The Labours of the Months: January

By an unknown Venetian artist…
The Labours of the Months: January, about 1580, oil on canvas, 13.6 x 10.6 cm, National Gallery, London

Twelve months in a row,  /  Use them well and let them go;  /  Welcome them without a fear,  /  Let them go without a tear—  /  Twelve months in a year;  /  Greet the passing miracle,  /  Spring and summer beautiful,  /  Autumn, winter, gliding on,  /  Glorious seasons quickly gone—  /  God’s treasures in a row,  /  Take them, love them, let them go! I like the simplicity of Annette Wynne verse in Twelve Months in a Row, it reminds me of the simple way the anonymous Venetian Artist of the 16th century depicted the twelve months of the year, in twelve small paintings, now… in the National Gallery, in London. The Labours of the Months: January will start a new journey, exploring and learning… month by month…     and

Depicting the Labours of the Months was a popular artistic theme that was frequently used in the decoration of Cathedrals and Churches, Castles and  Palaces, Psalters, Breviaries and Books of Hours across Europe during the Medieval and Early Renaissance period. Each month, depicting popular activities of peasants and/or the gentry throughout the year, were sometimes paired with the Signs of the Zodiac circle. They would be either simple and small in size or large and elaborate, crafted in stone, wood, stained glass, painted in murals or often enough, painted in parchment. Many great Monuments and Libraries in Europe display fine examples of such artefacts for art lovers to enjoy.

The Labours of the Months had a role in highlighting authority and privilege, hard work and, occasionally, small, everyday pleasures. They are often perceived as a link between the work of man, the seasons of the year and God’s ordering of the Universe. The Trentino Fresco Panels at Torre Aquila, for example, present trained and obedient peasants busy with their seasonal activities, but dominated by the local aristocracy who seem to only care for their idler activities. (I presented the eleven surviving Torre Aquila frescoes in 2020. Please check

For 2021, I want to present something different, unpretentious but rare. In London, at the National Gallery, there are 12 small pictures, “painted on canvas and then each glued to a wooden panel. It is possible that they were made to decorate the recessed panels of a pair of doors. The paintings seem to have been planned in pairs with the figures facing each other and are currently displayed in two frames in groups of six. They show the ‘labours of the months’ – the rural activities that take place each month throughout the year.” This set of painted Doors combines simplicity in execution and extravagance in visual effect! The paintings, very small in size, about 13.6 x 10.6 cm, were achieved in vivid, bright, luxurious colours, like “ultramarine blue for the sky, strong vermilion and red lake for the clothing, with rich greens and yellows in the landscape. The restricted and repeated use of colour gives the group of little pictures a charming, decorative simplicity. All but one of the scenes show a man working outdoors on what appears to be the estate of a large villa, seen in several of the paintings, at the foot of the distant blue mountains.”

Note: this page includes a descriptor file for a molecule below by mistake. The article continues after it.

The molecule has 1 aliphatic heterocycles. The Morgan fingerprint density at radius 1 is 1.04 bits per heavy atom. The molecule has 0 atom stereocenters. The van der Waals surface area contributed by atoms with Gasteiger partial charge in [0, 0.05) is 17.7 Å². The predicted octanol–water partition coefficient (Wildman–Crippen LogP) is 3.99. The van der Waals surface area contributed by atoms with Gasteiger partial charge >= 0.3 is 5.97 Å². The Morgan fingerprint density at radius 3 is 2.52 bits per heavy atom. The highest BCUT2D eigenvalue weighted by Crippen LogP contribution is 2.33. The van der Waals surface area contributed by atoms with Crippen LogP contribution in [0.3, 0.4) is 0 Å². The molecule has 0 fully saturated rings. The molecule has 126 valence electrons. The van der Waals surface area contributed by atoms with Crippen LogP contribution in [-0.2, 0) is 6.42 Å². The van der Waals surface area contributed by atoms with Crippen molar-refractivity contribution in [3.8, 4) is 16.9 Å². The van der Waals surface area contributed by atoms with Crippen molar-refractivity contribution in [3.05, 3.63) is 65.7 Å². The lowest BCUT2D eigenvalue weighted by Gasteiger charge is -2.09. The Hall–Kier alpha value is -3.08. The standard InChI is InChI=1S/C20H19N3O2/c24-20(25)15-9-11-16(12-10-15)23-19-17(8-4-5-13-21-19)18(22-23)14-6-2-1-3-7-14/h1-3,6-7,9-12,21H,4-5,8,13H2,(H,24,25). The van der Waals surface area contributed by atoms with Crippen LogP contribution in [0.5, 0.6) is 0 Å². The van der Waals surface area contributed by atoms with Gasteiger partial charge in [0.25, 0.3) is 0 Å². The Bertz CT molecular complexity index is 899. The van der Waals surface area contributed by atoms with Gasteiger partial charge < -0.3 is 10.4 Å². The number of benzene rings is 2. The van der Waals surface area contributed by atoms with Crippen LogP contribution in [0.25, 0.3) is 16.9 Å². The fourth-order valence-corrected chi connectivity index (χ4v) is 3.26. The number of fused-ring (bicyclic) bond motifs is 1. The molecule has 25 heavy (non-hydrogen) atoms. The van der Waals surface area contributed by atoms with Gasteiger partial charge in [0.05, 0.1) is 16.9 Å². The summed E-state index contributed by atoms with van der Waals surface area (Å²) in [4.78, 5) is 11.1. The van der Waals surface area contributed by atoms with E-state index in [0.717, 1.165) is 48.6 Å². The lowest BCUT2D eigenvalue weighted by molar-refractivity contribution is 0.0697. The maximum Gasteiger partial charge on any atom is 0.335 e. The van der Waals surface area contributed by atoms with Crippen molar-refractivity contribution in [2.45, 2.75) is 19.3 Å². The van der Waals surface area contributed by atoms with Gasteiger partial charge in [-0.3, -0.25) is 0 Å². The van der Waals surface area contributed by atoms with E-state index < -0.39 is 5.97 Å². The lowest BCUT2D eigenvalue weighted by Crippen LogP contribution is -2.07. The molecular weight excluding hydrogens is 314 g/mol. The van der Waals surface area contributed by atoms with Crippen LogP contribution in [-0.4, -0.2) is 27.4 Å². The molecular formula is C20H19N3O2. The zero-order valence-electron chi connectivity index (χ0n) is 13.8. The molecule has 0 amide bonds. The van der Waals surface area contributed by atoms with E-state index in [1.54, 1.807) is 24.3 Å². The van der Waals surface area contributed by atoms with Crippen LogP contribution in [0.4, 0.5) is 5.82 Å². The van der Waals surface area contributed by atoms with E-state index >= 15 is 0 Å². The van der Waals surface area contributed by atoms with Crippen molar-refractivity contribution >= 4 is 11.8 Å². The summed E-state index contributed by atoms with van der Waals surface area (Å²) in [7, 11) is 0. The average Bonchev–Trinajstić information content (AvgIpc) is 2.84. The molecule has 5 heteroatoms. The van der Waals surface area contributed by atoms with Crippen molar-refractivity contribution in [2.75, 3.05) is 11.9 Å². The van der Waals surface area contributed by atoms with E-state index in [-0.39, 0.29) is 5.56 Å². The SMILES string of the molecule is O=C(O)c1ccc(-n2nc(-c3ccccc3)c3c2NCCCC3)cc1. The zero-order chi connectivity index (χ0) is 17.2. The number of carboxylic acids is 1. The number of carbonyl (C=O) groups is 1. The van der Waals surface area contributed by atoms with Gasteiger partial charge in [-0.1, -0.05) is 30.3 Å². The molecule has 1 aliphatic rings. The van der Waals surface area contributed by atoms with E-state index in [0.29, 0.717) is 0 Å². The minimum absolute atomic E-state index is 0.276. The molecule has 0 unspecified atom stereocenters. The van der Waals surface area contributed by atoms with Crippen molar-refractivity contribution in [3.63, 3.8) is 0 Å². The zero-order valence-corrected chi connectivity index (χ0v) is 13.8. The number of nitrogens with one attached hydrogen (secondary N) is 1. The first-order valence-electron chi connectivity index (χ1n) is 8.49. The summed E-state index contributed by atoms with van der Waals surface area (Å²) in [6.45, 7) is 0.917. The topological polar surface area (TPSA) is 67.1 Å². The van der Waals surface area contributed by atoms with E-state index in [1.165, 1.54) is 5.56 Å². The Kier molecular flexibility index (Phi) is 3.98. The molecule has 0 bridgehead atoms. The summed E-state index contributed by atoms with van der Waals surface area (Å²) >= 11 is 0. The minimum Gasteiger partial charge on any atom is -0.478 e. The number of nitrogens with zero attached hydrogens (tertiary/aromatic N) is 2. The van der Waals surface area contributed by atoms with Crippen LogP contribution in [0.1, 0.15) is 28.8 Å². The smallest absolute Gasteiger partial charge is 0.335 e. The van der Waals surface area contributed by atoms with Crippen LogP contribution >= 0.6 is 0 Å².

By an unknown Venetian artist…
The Labours of the Months: January (detail), about 1580, oil on canvas, 13.6 x 10.6 cm, National Gallery, London

For the Month of January, we have a cosy indoor scene. “An old man sits indoors by the fire with his elbow propped on the fireplace or stove, and his forehead leaning on his hand. He pulls his jacket closer around himself and wears a yellow wrap or blanket against the cold. The interior of his room is bare and simple, and not in good repair – the plaster has fallen from the brick wall beneath the window.” The festivities of the holidays are over and now… young and old, privileged or not, need to recuperate, relax and rest…

Happy New Year… may 2021 be a BETTER, HEALTHIER and HAPPIER YEAR for ALL!!!

For a PowerPoint on The Labours of the Months at the National Gallery in London, please… Check HERE!

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